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Film Review:
Dangerous Lies

‘Young Adult’ audiences deserve better than this thriller from director Michael M Scott, which is about as as flat and uninspired as its ho-hum title. 

Featuring foolish characters, improbable plot twists, dopey dialogue and an all-pervading fear of offending anyone, this might still be enjoyed by anyone out there who has no damn idea what suspense is.

A pair of young marrieds, Katie Franklin (Camila Mendes from TV’s Riverdale) and Adam Kettner (Jessie T. Usher from TV’s The Boys), are struggling to pay their bills down Chicago way (although this was actually shot in Canada for budgetary reasons). After a brief, goofy introduction at the diner where aspiring social worker Katie toils, the pair nip out for nookie and return to foil a robbery which doesn’t seem to have any bearing on anything (and no need for spoilers too).

Cut to four months later and Katie is now working as caregiver for the elderly Leonard Wellesly, and he’s played by 1970s ‘New Hollywood’ icon Elliott Gould, who brings the movie to life for a too-short while. Producer/screenwriter David Golden’s script goes overboard showing how nice and principled Katie is and how she rejects kindly Leonard’s offers of cash to help pay off her many debts, and then Leonard goes and dies (again, no spoilers necessary), leaving Katie and Adam the house and a whole new series of convoluted problems.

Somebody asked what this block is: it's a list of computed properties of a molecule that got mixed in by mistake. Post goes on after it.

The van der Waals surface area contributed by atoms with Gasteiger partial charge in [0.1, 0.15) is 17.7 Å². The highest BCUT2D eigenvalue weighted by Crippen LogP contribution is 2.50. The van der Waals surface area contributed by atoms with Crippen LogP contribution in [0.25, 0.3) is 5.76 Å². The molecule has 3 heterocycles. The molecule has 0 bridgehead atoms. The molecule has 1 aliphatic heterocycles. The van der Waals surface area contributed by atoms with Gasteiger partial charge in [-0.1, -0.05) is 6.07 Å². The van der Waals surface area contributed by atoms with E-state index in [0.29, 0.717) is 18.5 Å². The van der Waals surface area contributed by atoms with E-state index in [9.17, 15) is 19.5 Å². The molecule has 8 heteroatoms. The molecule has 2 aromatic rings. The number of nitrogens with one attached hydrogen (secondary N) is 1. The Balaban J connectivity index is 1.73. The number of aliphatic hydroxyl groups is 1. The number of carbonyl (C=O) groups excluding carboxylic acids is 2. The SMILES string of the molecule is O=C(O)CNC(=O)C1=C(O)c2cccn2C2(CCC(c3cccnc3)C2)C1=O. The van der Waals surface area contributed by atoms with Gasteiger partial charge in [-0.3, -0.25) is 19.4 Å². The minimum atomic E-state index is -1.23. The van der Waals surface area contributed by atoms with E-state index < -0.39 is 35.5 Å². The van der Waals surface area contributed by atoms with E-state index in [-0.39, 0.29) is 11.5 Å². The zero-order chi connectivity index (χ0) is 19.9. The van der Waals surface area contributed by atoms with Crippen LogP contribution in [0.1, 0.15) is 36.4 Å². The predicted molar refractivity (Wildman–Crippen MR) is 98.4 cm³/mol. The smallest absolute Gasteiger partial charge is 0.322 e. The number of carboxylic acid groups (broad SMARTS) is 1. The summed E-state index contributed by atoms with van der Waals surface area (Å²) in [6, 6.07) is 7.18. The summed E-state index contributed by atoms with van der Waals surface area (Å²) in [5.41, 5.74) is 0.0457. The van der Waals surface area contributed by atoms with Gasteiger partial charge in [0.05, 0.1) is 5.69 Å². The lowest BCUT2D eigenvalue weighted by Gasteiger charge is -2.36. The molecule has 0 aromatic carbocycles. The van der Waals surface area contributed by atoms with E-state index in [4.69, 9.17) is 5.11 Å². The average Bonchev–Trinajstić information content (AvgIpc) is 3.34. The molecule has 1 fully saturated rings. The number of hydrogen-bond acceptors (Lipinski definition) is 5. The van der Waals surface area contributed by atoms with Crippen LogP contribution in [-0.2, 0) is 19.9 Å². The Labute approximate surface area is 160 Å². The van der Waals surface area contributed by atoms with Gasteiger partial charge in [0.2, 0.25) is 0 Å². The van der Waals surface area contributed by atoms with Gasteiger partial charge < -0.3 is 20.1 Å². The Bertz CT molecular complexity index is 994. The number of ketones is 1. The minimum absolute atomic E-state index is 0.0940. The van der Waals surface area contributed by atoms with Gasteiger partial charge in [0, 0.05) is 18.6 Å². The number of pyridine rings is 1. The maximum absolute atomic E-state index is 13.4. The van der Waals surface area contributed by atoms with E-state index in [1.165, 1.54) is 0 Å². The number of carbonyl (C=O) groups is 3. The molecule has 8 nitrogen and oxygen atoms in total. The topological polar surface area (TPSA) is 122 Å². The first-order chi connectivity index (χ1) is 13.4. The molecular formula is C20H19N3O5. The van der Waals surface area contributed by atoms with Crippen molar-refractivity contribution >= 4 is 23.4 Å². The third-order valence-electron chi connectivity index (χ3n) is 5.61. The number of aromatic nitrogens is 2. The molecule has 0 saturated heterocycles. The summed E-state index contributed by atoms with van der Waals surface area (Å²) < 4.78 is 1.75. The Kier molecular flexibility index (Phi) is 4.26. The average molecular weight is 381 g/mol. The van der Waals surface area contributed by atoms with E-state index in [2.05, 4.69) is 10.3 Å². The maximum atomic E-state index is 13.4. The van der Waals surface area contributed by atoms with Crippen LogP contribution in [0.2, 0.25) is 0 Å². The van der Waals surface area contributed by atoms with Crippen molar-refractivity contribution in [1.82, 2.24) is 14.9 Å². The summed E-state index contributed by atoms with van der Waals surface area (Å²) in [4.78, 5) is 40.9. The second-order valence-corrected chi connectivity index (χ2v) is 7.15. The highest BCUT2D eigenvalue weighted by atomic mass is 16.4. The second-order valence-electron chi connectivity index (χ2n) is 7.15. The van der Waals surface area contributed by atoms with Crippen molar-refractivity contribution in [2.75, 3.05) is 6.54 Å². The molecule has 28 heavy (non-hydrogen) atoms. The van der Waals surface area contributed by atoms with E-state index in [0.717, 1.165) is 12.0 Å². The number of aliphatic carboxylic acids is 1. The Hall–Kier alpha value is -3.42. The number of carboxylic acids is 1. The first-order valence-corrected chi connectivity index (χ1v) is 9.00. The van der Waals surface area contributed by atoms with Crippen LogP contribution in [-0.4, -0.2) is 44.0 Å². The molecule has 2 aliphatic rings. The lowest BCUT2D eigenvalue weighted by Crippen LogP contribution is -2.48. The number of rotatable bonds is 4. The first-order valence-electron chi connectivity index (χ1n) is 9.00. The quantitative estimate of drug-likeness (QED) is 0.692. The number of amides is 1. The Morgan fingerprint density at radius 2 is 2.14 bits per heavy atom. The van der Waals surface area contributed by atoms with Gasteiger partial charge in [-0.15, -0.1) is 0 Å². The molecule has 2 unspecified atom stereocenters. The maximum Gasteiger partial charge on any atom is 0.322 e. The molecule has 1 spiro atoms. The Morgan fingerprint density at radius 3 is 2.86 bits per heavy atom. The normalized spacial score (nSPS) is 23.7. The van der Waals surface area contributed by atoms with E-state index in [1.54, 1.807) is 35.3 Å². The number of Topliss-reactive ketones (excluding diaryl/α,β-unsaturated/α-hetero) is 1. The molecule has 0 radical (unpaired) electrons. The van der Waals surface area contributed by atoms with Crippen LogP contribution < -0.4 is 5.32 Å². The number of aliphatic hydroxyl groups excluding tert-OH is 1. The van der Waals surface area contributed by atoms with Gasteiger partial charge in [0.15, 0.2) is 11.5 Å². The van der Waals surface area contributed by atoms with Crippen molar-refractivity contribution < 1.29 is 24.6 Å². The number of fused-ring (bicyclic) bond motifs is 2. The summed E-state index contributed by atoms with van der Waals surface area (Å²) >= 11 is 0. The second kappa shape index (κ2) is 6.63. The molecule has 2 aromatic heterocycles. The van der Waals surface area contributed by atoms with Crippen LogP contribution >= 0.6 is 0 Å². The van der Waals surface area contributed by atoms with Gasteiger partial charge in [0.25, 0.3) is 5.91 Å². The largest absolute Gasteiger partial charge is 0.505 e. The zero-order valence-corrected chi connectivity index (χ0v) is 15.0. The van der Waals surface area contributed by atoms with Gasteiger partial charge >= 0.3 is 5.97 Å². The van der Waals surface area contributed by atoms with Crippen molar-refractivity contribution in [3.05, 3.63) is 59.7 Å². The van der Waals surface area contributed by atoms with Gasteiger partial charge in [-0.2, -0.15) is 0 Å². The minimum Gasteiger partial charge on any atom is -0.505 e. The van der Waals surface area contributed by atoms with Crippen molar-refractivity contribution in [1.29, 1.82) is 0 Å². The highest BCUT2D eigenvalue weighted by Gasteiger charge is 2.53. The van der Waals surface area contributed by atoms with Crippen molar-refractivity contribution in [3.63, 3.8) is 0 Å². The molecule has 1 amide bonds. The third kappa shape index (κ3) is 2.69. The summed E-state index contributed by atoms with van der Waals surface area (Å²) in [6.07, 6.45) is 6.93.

All this plot is pretty humdrum, so a raft of new types start milling about to hopefully spice things up, including helpful attorney Julia Byron-Kim (Jamie Chung), would-be-menacing real estate agent Mickey Hayden (Cam Gigandet, who specialises in low-rent heavies) and the understandably suspicious Detective Chesler (Sasha Alexander). It’s not clear who they should trust, and it’s hard for us to care much as well.

Mendes and Usher are okay here and yet it’s hard to like the glum pair they portray, which means that it falls to Gould to inject some warmth and humour into the proceedings, and he does, for maybe three scenes before Leonard kicks the bucket. And, once he’s gone, everything descends into blah-ness once again.

Let’s face it, if the lies were really that dangerous, one might hope they’d be a little bit more memorable.

Reviewer Rating
5/10

Dangerous Lies (M) is now streaming on Netflix

DM Bradley

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